The Yemeni Folk Heritage Marriage and Delivery Traditions in Yemen [Archives:2001/29/Culture]

July 16 2001

Saleh Abdulbaki 
Yemen Times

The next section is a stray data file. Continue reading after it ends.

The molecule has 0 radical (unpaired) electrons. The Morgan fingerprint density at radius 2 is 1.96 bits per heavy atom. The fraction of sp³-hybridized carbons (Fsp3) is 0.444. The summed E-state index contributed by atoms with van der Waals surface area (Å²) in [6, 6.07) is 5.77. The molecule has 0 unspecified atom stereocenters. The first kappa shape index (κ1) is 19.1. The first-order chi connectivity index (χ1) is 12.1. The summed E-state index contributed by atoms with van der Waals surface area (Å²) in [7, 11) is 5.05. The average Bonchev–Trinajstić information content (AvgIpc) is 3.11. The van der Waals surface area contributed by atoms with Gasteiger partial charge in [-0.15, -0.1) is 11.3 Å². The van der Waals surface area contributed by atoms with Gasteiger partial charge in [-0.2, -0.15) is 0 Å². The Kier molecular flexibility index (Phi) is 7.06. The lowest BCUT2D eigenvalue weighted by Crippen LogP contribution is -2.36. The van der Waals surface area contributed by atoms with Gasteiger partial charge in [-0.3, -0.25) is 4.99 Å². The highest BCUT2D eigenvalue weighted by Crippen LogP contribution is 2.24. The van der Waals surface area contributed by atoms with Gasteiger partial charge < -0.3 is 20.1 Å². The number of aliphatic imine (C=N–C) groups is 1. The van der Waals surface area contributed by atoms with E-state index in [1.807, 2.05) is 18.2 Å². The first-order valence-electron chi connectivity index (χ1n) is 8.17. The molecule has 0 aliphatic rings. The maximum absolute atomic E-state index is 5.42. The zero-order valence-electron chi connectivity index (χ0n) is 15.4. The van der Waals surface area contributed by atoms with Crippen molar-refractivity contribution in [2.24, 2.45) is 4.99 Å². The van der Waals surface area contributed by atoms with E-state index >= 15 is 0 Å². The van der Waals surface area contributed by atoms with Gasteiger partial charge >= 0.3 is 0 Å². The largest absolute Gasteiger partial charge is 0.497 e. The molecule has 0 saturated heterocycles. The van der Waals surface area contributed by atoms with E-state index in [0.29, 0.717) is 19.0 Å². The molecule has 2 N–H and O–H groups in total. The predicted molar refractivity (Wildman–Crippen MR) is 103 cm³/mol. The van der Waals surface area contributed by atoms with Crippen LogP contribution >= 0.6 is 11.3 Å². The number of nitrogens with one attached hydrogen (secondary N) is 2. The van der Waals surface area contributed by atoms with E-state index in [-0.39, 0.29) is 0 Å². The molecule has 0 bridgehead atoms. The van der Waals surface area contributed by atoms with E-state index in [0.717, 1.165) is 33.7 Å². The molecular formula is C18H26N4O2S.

The social heritage presented by the Yemeni folk traditions and customs has formed the central and civilized prop of the Yemeni people. Each part of Yemen has its own distinguished folk rituals and traditions which is more or less similar in its casual way of performing such rituals. One of these rituals is marriage and delivery rituals in Sana’a. These rituals differ from city to another in Yemen according to inhabitants’ traditions and attitudes. In Aden, for instance, marriage traditions different from those in the past The eldest girl has her own right to choose the suitable husband and also she has the right to acceptance or refusal of suitors. But in the tribal communities, marriage ritual is still existent till today with its fixed traditions. When the suitors of the family engage marriage for their son, they have to pay the dowry for the girl, either an amount of money, camels or livestock. In rural areas, the woman who gets married has to be treated with respect and kindness, but if the husband maltreats her, she must go back to her parents’ house and it is impossible for the girl to go back to her husband’s house. In this regard, the husband has to give her a present of satisfaction “Al-Radhwa” But in Sana’a it is different. First of all the, the bridegrooms’ family have to arrange marriage for their son. They start fixing the date. The bridegroom has to pay half of the dowry in advance and the postponed amount of money has to be paid later, that’s to say, after marriage. In this case the husband has to provide the conjugal home with essential supplies. It is casual for the husband to be in readiness to receive his guests and to invite all his friends and relatives. On the first day the bride’s family invite women of the husbands’ relatives. This day is called “Yawm Al-Hamam” in which the bride has to go to have a shower with the woman whom she had invited. On the following day, the bride has to color herself and this known as “Yawm Ak-Naksh” in which the bride has to tint her hair and color her hands and legs. The bridegroom’s female relative have to be invited to the wedding ceremony in the bride’s house. On the third day, a lot of guests have to be invited also to the bridegroom’s house and this day is called the wedding night “Al-Dokhla”. In this case the husband has to come to the bride’s house. On the following day a lot of people are invited to the wedding ceremony to have lunch and on the same day the bridegroom has to go to his mother-in-law in order to call on her. On the seventh day the bridegroom invites his bride’s relatives to have lunch and take part in the ceremony. It is customary for the bride not to go out at all. She is allowed to visit her relatives after twenty days or after forty days and this day is called the”Yawm Al-Shokma”Concerning the traditions of the delivery in Sana’a, the well-known historian, Al-Wasaee, said, If the woman delivers a boy baby or a girl and therefore, the woman’s husband is extremely poor, he has to make a large room available for the guests and the walls have to be beautifully decorated. On the seventh day women have to be invited to the house. On the fourteenth day the woman has to have” Fattah” , a famous Yemeni recipe mixed with pastries, local ghee and honey. In the evening the wife has to eat chicken. In this regard the husband has to bear the whole expenses.